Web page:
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Nutrients 2017, 9(4), 352; doi:10.3390/nu9040352

Effects of Higher Dietary Protein and Fiber Intakes at Breakfast on Postprandial Glucose, Insulin, and 24-h Interstitial Glucose in Overweight Adults

1
Department of Nutrition Science, Purdue University, West Lafayette, IN 47907, USA
2
Department of Public Health Sciences, College of Health Science, California Baptist University, Riverside, CA 92504, USA
3
Anschutz Health and Wellness Center, University of Colorado—Denver | Anschutz Medical Campus, Aurora, CO 80045, USA
4
Department of Statistics, Purdue University, West Lafayette, IN 47907, USA
5
Department of Health Sciences, College of Health & Rehabilitation Sciences: Sargent College, Boston University, Boston, MA 02215, USA
*
Author to whom correspondence should be addressed.
Received: 11 February 2017 / Revised: 24 March 2017 / Accepted: 30 March 2017 / Published: 2 April 2017
(This article belongs to the Special Issue Dietary Fibers and Human Health)
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Abstract

Dietary protein and fiber independently influence insulin-mediated glucose control. However, potential additive effects are not well-known. Men and women (n = 20; age: 26 ± 5 years; body mass index: 26.1 ± 0.2 kg/m2; mean ± standard deviation) consumed normal protein and fiber (NPNF; NP = 12.5 g, NF = 2 g), normal protein and high fiber (NPHF; NP = 12.5 g, HF = 8 g), high protein and normal fiber (HPNF; HP = 25 g, NF = 2 g), or high protein and fiber (HPHF; HP = 25 g, HF = 8 g) breakfast treatments during four 2-week interventions in a randomized crossover fashion. On the last day of each intervention, meal tolerance tests were completed to assess postprandial (every 60 min for 240 min) serum glucose and insulin concentrations. Continuous glucose monitoring was used to measure 24-h interstitial glucose during five days of the second week of each intervention. Repeated-measures ANOVA was applied for data analyses. The HPHF treatment did not affect postprandial glucose and insulin responses or 24-h glucose total area under the curve (AUC). Higher fiber intake reduced 240-min insulin AUC. Doubling the amount of protein from 12.5 g to 25 g/meal and quadrupling fiber from 2 to 8 g/meal at breakfast was not an effective strategy for modulating insulin-mediated glucose responses in these young, overweight adults. View Full-Text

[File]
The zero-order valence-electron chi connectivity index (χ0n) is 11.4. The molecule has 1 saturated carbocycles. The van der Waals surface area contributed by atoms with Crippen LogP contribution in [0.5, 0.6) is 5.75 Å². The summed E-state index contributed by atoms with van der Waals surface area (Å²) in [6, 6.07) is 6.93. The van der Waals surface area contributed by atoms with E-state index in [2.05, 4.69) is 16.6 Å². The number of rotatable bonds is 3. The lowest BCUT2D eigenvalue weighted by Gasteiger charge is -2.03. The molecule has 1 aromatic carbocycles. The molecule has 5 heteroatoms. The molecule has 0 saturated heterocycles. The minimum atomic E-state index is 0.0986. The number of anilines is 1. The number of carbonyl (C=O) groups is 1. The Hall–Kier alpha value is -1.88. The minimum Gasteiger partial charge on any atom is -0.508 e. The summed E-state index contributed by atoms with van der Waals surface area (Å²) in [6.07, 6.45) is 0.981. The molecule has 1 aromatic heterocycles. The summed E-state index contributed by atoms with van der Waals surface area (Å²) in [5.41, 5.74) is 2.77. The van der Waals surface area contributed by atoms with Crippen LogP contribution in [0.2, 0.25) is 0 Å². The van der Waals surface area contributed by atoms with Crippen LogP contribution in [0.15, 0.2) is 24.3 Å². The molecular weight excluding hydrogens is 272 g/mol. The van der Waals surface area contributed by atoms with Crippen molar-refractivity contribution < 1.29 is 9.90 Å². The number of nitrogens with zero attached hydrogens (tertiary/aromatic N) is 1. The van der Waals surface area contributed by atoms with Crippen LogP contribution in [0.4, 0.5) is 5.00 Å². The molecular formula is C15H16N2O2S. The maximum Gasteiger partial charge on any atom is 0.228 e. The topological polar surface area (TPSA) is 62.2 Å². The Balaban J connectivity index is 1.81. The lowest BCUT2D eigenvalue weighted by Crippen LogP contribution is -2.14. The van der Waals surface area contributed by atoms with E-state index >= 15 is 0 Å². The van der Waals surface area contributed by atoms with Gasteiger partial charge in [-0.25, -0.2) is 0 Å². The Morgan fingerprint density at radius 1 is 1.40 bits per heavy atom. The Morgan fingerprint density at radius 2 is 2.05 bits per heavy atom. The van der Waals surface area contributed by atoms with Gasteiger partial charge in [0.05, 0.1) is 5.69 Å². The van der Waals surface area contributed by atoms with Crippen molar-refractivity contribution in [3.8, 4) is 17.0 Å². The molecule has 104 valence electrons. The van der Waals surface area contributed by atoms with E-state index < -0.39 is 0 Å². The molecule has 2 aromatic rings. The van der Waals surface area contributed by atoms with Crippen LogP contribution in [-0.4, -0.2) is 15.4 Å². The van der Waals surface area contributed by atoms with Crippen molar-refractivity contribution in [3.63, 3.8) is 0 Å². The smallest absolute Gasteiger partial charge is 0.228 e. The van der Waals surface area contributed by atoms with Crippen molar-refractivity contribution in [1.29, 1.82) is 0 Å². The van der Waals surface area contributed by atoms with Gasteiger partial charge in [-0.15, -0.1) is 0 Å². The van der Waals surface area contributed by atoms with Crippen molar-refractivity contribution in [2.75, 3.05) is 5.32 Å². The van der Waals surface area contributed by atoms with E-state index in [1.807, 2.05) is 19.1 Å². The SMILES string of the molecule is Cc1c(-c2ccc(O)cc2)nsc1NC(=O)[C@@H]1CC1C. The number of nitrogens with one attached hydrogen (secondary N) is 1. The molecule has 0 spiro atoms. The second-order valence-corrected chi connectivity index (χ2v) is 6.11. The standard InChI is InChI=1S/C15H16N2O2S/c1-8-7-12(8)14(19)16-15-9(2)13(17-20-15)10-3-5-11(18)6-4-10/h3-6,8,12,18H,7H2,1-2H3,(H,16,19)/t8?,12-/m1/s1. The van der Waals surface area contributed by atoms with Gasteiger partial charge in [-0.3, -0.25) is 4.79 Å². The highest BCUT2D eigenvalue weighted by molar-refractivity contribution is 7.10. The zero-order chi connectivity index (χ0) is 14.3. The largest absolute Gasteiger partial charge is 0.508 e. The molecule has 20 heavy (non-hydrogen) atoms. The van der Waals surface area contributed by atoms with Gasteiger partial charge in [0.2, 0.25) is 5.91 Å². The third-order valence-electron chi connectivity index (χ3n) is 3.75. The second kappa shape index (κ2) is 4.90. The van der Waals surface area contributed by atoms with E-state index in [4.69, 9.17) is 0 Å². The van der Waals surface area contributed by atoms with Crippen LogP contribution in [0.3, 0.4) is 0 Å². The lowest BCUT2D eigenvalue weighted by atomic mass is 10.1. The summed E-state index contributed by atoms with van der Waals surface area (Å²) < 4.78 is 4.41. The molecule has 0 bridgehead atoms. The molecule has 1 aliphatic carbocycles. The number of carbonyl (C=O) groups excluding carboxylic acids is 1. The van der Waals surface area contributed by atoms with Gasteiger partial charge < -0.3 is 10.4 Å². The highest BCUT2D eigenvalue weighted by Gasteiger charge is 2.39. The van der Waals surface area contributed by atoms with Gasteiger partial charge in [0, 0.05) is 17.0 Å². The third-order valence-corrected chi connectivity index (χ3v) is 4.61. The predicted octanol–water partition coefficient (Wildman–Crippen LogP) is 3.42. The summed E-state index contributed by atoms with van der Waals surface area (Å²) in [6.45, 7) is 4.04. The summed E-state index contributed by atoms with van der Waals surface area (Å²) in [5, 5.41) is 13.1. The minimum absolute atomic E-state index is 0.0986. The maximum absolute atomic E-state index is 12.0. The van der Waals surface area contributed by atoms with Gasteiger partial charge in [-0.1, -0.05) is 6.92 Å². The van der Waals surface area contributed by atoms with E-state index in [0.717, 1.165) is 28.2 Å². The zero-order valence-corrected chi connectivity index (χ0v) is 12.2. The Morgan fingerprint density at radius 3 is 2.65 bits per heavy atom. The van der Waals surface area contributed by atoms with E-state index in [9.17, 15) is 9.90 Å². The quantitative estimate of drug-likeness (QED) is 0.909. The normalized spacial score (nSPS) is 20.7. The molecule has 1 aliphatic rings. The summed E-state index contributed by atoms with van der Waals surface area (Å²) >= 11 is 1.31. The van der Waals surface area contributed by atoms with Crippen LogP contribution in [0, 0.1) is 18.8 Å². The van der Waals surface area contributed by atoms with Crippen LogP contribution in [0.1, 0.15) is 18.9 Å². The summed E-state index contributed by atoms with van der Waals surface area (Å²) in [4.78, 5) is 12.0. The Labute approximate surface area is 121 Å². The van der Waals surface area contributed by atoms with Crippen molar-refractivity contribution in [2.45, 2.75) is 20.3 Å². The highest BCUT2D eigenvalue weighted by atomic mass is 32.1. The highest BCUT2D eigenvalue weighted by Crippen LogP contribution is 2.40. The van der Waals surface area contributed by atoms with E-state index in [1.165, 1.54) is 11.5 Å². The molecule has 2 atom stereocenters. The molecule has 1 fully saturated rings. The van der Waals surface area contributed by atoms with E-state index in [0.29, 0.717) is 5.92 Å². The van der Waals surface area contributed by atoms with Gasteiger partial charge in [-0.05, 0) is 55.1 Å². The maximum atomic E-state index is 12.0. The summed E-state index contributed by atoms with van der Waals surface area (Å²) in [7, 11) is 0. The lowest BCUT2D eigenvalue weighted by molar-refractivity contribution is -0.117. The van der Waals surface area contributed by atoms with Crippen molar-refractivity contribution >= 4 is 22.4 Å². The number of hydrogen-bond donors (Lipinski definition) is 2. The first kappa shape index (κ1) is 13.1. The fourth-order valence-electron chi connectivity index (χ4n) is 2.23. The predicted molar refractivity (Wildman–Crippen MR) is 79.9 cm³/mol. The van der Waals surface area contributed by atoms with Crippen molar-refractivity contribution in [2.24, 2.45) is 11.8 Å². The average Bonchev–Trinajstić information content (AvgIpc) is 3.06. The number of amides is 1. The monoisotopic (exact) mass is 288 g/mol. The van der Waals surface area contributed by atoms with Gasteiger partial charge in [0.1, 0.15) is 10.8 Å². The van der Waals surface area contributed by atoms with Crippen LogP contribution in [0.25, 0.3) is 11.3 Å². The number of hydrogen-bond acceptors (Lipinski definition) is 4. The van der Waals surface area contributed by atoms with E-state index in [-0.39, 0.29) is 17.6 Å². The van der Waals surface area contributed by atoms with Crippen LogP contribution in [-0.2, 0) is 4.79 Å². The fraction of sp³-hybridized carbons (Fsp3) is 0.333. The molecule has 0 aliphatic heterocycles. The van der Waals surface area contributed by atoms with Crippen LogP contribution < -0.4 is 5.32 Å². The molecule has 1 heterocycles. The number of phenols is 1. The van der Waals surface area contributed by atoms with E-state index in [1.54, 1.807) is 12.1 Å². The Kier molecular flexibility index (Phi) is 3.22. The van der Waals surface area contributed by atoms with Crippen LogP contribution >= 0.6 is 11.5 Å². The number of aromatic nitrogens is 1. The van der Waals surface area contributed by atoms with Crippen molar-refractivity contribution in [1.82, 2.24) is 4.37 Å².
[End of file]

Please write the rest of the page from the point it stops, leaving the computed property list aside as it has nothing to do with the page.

Keywords: dietary protein; dietary fiber; breakfast; overweight; continuous glucose monitoring; meal tolerance test dietary protein; dietary fiber; breakfast; overweight; continuous glucose monitoring; meal tolerance test
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MDPI and ACS Style

Amankwaah, A.F.; Sayer, R.D.; Wright, A.J.; Chen, N.; McCrory, M.A.; Campbell, W.W. Effects of Higher Dietary Protein and Fiber Intakes at Breakfast on Postprandial Glucose, Insulin, and 24-h Interstitial Glucose in Overweight Adults. Nutrients 2017, 9, 352.

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